On 13 March, the Financial Times reported that the Norwegian oil fund has dropped Brazilian firm BTG Pactual, the latest in a number of client fund withdrawals from the beleaguered firm. The Norwegian oil fund, valued at more than $890 million, is the world’s largest sovereign fund and its decision represents a big loss to BTG at a time when the company is believed to have “stabilized”.
BTG’s CEO, Andre Estevez, was arrested in November last year following involvement in the Petrobras corruption scandal. BTG, as a firm, has not even been implicated in the corruption probe, but because Estevez had long had controlling interest in the bank, his arrest triggered a rush of client withdrawals. In December 2015, Blackstone also dropped BTG as subadvisor of two funds.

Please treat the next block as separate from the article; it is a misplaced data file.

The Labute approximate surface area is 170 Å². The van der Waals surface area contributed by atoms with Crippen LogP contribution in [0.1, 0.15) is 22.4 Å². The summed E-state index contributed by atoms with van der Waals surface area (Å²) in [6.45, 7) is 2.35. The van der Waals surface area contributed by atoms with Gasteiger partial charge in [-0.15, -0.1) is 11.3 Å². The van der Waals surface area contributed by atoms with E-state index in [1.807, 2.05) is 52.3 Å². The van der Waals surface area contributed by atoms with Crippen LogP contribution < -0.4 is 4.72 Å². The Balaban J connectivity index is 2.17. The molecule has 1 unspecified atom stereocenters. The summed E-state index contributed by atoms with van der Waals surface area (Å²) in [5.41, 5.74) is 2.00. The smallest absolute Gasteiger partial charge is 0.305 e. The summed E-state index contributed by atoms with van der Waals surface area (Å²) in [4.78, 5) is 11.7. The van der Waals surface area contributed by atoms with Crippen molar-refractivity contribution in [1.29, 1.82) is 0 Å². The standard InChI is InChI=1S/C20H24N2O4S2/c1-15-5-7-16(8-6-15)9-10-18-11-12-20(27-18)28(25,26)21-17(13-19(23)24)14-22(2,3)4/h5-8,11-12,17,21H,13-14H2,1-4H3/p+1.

Moody’s has downgraded the company’s long-term credit rating, raising BTG’s cost of capital. BTG is also losing a number of key staff, and is looking to sell major international assets. Speculation is rife that BTG is going private. Such is the impact of corruption and weak governance on a company’s franchise. Certainly a lesson for all to learn from.